In addition to crimes, all mines opened by Kennecott Minerals have serious environmental problems.
MI Gov. Jennifer M. Granholm (Dem.) and Attorney General Mike Cox (State's top cop) refused to answer questions about a financial connection with the mine owners.
WAVE and other U.P. residents have asked the MI Attorney General Bill Schuette (Republican) to investigate a series of suspicious actions involving Rio Tinto and state officials.
Those suspected of wrongdoing included employees of the MI Dept. of Environmental Quality, Gov. Granholm and her staff. Previous Attorney General Mike Cox (Republican) -- refused to investigate the allegations and refused to answer questions about his (or family) financial connections with the mining company.
Will MI Attorney General Bill Schuette open a probe?
Is it strange that MI Governor Granholm and the 7 candidates for her job (included Mike Cox, future Gov. Rick Snyder) all refused to reveal any financial connections of any kind with Rio Tinto, Kennecott Minerals and its subsidiaries, agents, lobbyists etc. All eight could have stated they have no financial connections - instead they refused comment. Why? "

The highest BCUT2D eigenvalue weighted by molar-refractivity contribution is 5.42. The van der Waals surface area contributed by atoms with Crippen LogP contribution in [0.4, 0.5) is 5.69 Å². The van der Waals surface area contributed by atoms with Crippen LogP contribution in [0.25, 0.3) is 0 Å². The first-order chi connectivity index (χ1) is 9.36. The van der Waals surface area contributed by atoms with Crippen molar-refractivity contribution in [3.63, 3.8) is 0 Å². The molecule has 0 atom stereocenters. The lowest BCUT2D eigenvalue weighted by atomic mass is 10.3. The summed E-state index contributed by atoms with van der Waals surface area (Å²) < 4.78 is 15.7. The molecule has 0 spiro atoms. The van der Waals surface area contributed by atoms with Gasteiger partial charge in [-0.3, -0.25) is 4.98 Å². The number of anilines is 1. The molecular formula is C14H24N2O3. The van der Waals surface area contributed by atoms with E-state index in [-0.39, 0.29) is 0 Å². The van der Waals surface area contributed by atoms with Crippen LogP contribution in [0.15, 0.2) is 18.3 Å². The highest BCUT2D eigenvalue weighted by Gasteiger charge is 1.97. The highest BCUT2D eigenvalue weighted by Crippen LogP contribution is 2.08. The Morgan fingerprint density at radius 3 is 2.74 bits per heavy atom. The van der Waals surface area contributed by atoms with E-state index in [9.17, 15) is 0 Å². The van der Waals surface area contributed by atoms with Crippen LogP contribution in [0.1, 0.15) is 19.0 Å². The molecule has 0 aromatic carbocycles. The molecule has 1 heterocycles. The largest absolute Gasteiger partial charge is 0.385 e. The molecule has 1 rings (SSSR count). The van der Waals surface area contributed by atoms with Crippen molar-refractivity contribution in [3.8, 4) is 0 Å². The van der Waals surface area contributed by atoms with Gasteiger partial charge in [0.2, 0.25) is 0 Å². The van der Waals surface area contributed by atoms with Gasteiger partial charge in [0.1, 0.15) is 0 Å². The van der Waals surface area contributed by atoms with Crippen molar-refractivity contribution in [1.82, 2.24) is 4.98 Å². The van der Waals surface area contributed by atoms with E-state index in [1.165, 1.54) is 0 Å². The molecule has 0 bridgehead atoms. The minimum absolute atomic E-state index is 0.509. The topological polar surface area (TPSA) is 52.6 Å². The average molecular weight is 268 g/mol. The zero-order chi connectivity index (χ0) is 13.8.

More will be added to this story. Oh, and BTW, Jennifer Granholm, the ex Governor of Michigan who never commented on this and was also a board member of DOW Chemical which has spent much of its existence toxifying this planet, now has a show on Current TV. Meanwhile, the people of this sacred region of Michigan still fight to keep their water clean. There must be justice.